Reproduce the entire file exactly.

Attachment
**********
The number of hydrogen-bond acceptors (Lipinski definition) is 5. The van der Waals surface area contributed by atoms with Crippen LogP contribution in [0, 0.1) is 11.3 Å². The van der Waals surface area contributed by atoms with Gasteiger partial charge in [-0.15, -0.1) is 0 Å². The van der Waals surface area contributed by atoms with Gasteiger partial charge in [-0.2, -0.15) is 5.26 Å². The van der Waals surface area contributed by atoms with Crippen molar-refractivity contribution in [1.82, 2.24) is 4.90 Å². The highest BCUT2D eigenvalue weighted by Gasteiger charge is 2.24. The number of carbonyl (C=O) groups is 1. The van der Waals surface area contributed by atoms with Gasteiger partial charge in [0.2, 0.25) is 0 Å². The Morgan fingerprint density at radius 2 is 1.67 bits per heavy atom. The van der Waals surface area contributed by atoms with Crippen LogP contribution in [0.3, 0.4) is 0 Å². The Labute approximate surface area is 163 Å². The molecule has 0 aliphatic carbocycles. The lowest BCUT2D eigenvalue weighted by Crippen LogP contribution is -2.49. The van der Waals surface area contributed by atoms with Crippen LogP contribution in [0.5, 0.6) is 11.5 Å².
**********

The number of hydrogen-bond acceptors (Lipinski definition) is 5. The van der Waals surface area contributed by atoms with Crippen LogP contribution in [0, 0.1) is 11.3 Å². The van der Waals surface area contributed by atoms with Gasteiger partial charge in [-0.15, -0.1) is 0 Å². The van der Waals surface area contributed by atoms with Gasteiger partial charge in [-0.2, -0.15) is 5.26 Å². The van der Waals surface area contributed by atoms with Crippen molar-refractivity contribution in [1.82, 2.24) is 4.90 Å². The highest BCUT2D eigenvalue weighted by Gasteiger charge is 2.24. The number of carbonyl (C=O) groups is 1. The van der Waals surface area contributed by atoms with Gasteiger partial charge in [0.2, 0.25) is 0 Å². The Morgan fingerprint density at radius 2 is 1.67 bits per heavy atom. The van der Waals surface area contributed by atoms with Crippen LogP contribution in [0.3, 0.4) is 0 Å². The Labute approximate surface area is 163 Å². The molecule has 0 aliphatic carbocycles. The lowest BCUT2D eigenvalue weighted by Crippen LogP contribution is -2.49. The van der Waals surface area contributed by atoms with Crippen LogP contribution in [0.5, 0.6) is 11.5 Å².